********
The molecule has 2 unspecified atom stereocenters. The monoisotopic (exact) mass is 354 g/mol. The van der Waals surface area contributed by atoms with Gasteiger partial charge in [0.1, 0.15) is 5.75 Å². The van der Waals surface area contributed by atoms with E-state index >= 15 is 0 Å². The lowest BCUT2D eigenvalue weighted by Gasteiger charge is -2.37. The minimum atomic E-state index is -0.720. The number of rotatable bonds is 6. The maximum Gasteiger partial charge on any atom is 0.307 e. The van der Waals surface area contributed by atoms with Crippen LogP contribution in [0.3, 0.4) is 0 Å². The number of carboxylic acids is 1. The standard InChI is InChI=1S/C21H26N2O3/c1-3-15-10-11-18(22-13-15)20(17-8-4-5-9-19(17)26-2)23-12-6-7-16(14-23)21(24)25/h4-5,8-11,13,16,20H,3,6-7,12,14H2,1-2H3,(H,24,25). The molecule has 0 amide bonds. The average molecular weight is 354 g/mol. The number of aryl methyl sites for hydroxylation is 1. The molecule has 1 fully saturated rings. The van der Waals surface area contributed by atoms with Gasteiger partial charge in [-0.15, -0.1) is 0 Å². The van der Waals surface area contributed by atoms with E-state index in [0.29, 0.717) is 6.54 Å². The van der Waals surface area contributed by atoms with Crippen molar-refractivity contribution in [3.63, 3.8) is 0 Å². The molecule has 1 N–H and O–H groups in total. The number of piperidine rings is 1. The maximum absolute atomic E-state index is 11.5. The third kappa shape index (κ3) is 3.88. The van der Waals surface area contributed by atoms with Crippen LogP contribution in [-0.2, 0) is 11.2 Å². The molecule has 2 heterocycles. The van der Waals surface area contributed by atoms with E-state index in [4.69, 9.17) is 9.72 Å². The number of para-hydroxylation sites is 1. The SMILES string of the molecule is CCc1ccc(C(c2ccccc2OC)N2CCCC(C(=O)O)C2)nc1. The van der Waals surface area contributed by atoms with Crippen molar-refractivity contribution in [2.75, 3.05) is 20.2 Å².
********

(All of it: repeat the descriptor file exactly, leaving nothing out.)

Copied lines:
The molecule has 2 unspecified atom stereocenters. The monoisotopic (exact) mass is 354 g/mol. The van der Waals surface area contributed by atoms with Gasteiger partial charge in [0.1, 0.15) is 5.75 Å². The van der Waals surface area contributed by atoms with E-state index >= 15 is 0 Å². The lowest BCUT2D eigenvalue weighted by Gasteiger charge is -2.37. The minimum atomic E-state index is -0.720. The number of rotatable bonds is 6. The maximum Gasteiger partial charge on any atom is 0.307 e. The van der Waals surface area contributed by atoms with Crippen LogP contribution in [0.3, 0.4) is 0 Å². The number of carboxylic acids is 1. The standard InChI is InChI=1S/C21H26N2O3/c1-3-15-10-11-18(22-13-15)20(17-8-4-5-9-19(17)26-2)23-12-6-7-16(14-23)21(24)25/h4-5,8-11,13,16,20H,3,6-7,12,14H2,1-2H3,(H,24,25). The molecule has 0 amide bonds. The average molecular weight is 354 g/mol. The number of aryl methyl sites for hydroxylation is 1. The molecule has 1 fully saturated rings. The van der Waals surface area contributed by atoms with Gasteiger partial charge in [-0.15, -0.1) is 0 Å². The van der Waals surface area contributed by atoms with E-state index in [0.29, 0.717) is 6.54 Å². The van der Waals surface area contributed by atoms with Crippen molar-refractivity contribution in [3.63, 3.8) is 0 Å². The molecule has 1 N–H and O–H groups in total. The number of piperidine rings is 1. The maximum absolute atomic E-state index is 11.5. The third kappa shape index (κ3) is 3.88. The van der Waals surface area contributed by atoms with Crippen LogP contribution in [-0.2, 0) is 11.2 Å². The molecule has 2 heterocycles. The van der Waals surface area contributed by atoms with E-state index in [4.69, 9.17) is 9.72 Å². The number of para-hydroxylation sites is 1. The SMILES string of the molecule is CCc1ccc(C(c2ccccc2OC)N2CCCC(C(=O)O)C2)nc1. The van der Waals surface area contributed by atoms with Crippen molar-refractivity contribution in [2.75, 3.05) is 20.2 Å².